Choosing the Best SchoolTuesday, October 26 2021
Claire Birrell, an Early Childhood Clinical Consultant with the Learning for Life Autism Centre, presented at the 2021 ABA Today conference, on the topic ‘Choosing the Best School’. In this article, Claire shares a summary of her presentation in this informative article for parents and guardians.
Choosing a school for one’s child is a decision that all parents must make. For parents of children with autism, the choice can be enormously difficult, time-consuming and confusing. When the Autism Behaviour Intervention Association (ABIA) announced that the theme of this year’s ABA Today virtual conference would be ‘voices and choices’, it seemed the perfect opportunity to provide some clarification on the various aspects of school selection and associated processes so that parents, and the ABA professionals supporting them, could make informed school decisions with confidence. By empowering the people who know the children best to make these decisions, we aimed to ensure that the children experience the most successful school transition possible.
My presentation at ABA Today covered a range of topics including tips for parents to successfully engage with schools, answers to frequently asked questions, school types, funding processes and a recommended timeline for parents. A summary of the latter three topics is provided below.
All schools can be categorised in one of two ways – government versus private (how it’s funded), and mainstream versus special (who the curriculum is designed for). Every school will be a combination of these two subtypes, e.g. mainstream government school (i.e. your local primary school), mainstream private school (including Catholic schools), special government school or special private school. Each of these options have advantages and disadvantages for autistic students. For example, a mainstream school will likely have more opportunities to build social skills than a special school, however the educators may have difficulty supporting the needs of an autistic student, particularly in areas outside of the academic curriculum. Whereas a specialist school will have less emphasis on the academic curriculum and may be better equipped to support the sensory and safety needs of the student. An advantage of government schools is that they must accept all children within their zone, regardless of any additional needs that the child has or the level of funding they’ve received. A private school can be selective with which children they accept, but will generally have more student support services available.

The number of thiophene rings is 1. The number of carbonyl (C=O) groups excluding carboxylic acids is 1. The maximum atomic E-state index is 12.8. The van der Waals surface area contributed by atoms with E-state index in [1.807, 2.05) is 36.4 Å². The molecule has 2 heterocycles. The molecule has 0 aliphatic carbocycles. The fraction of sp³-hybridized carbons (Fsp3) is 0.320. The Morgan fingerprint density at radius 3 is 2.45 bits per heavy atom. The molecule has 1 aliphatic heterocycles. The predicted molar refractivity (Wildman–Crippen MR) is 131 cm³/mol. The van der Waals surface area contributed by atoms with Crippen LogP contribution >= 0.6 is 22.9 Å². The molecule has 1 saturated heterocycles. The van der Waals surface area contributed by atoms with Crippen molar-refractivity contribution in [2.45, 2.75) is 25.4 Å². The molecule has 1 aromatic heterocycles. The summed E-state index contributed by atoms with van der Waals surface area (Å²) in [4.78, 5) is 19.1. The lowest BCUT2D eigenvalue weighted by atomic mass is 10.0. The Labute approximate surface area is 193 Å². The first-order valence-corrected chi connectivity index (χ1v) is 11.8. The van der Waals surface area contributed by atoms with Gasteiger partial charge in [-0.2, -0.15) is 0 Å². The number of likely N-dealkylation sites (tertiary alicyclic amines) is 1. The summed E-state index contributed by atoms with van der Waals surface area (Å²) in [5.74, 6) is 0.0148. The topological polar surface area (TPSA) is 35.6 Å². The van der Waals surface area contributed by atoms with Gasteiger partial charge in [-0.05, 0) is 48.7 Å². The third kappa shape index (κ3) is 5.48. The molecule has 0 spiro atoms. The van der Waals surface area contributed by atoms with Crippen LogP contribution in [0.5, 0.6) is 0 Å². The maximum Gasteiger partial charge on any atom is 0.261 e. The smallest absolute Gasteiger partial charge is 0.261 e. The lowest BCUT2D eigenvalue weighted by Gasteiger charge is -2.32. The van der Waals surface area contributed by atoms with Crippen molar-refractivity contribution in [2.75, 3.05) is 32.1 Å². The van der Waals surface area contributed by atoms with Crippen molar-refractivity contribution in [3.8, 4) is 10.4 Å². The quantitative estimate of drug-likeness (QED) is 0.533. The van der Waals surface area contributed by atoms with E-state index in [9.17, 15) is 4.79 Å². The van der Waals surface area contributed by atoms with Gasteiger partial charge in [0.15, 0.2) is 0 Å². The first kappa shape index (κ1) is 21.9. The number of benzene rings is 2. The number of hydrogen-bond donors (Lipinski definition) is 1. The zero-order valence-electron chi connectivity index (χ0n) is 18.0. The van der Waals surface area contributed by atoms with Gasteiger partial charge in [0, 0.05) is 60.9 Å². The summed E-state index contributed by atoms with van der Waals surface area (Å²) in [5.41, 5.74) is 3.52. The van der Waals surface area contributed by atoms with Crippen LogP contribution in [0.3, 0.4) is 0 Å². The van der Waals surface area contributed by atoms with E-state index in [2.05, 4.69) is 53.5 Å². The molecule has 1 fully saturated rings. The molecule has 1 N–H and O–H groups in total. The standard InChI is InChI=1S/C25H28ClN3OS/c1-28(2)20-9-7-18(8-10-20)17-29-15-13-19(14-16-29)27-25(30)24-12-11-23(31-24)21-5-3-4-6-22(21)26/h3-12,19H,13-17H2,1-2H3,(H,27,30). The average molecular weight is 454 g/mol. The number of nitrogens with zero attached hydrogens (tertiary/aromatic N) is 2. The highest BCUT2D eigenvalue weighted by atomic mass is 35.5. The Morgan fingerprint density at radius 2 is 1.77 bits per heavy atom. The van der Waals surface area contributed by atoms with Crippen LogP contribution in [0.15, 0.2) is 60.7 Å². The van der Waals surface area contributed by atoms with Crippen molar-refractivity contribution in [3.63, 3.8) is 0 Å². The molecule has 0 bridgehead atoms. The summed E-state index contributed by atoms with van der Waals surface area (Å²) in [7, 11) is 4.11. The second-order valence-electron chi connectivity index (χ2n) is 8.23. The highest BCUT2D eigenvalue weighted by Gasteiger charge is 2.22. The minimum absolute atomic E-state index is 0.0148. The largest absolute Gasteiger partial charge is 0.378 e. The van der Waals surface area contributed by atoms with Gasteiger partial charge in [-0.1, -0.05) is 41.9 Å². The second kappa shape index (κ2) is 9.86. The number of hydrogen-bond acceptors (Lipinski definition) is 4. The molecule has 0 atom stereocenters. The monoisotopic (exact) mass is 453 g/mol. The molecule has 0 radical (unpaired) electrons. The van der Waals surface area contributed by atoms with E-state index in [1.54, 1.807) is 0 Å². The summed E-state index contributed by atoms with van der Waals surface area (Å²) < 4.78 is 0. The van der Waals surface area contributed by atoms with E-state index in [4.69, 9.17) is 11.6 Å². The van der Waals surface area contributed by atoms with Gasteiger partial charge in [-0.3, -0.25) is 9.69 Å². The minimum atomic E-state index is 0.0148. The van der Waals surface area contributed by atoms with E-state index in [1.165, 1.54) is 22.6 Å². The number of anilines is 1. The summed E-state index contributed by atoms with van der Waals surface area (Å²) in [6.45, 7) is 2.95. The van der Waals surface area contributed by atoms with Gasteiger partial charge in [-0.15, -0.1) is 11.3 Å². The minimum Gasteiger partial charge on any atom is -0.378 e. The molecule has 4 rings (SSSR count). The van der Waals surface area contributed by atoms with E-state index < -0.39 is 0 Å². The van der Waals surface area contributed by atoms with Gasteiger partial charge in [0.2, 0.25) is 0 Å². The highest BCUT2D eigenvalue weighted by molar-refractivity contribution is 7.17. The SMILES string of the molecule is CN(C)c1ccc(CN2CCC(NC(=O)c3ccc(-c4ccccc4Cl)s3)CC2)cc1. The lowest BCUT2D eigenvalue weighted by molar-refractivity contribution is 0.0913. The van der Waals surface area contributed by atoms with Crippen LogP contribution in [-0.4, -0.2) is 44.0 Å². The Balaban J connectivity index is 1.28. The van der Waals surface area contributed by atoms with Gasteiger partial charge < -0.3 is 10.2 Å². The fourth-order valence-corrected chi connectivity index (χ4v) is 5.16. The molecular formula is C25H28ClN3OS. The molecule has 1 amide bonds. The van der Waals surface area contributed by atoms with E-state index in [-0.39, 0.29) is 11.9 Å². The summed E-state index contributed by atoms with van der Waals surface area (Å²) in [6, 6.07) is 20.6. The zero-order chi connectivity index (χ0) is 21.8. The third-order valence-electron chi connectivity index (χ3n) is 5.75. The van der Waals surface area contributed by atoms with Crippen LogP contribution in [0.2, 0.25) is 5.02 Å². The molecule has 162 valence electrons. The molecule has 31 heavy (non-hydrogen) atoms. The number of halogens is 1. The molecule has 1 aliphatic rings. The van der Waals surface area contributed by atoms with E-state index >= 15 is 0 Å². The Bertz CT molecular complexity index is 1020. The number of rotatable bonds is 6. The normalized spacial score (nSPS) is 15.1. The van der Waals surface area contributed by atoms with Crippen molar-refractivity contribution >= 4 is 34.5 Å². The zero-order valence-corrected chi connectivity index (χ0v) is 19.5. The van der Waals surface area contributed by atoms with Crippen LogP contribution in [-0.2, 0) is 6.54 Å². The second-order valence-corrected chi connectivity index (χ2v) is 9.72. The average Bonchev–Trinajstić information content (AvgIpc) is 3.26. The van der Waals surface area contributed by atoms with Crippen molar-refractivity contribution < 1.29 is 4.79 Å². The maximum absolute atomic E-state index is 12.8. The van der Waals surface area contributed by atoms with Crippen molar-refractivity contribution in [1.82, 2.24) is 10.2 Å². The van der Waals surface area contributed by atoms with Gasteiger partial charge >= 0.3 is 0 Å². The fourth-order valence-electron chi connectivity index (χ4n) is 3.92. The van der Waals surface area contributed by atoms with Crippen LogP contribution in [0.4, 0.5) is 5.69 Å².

Recommended Timeline for Parents
Ideally, parents will begin the process of selecting a school early in the year prior to their child starting. Term one is all about gathering information about school options – going on school tours, talking to friends and neighbours etc. Term two is for discussing the gathered information with service providers and working through pros and cons. By term three, a school will ideally have been selected and transition planning and funding applications will be the focus. Term four is for transition and school readiness, e.g. school visits, learning academic and daily living skills, playdates with future school peers etc.
In Victoria, funding for students at government schools is allocated through the Department of Education and Training’s (DET) Program for Students with Disabilities (PSD). There are seven eligibility categories. Children at L4Life will mostly receive funding through the ‘Autism Spectrum Disorder’ (ASD) category. A smaller proportion will receive funding through the ‘Intellectual disability’ or ‘Severe behaviour disorder’ categories. Each category has very specific requirements for proof of eligibility, including multi-disciplinary reports and assessments. A Student Support Group (SSG) will be formed consisting of the child’s parents/guardians and their advocate/s (if requested), the school principal (or nominee) and the child (if appropriate). The SSG will liaise throughout the year to put together documentation for the funding application and then to determine how the funding will be used, what goals should be set etc. They will continue to meet each term throughout the student’s time at school to assess and update goals and strategies as required.
Private schools have their own funding processes. Funding is typically provided to the year level, not the individual child. Criteria for funding is usually more straight forward than in the PSD and does not require assessments and reports.
At the ABA Today conference, a virtual chat group was running throughout the presentation which allowed attendees to discuss the content and ask questions. These questions were answered in a live Q&A at the end of the main presentation which was moderated by Dr. Russell Fox (Monash University). Just before we were about to go live, Dr. Fox asked me what the main take away point I wanted to leave viewers with. The answer that I gave to him, the attendees in the Q&A and now to you, is that after all the advice that they will inevitably get from various stakeholders, I encourage parents to trust their instincts. They know their child best. They know what is best for their family, and at the end of the day the decision is not set in stone. If the school choice does not end up being the right choice, there is no harm in switching over to another school even as soon as one term into the year. That’s when all that investigation will come in handy. Parents will already know what the options are and will be able to quickly switch to plan B.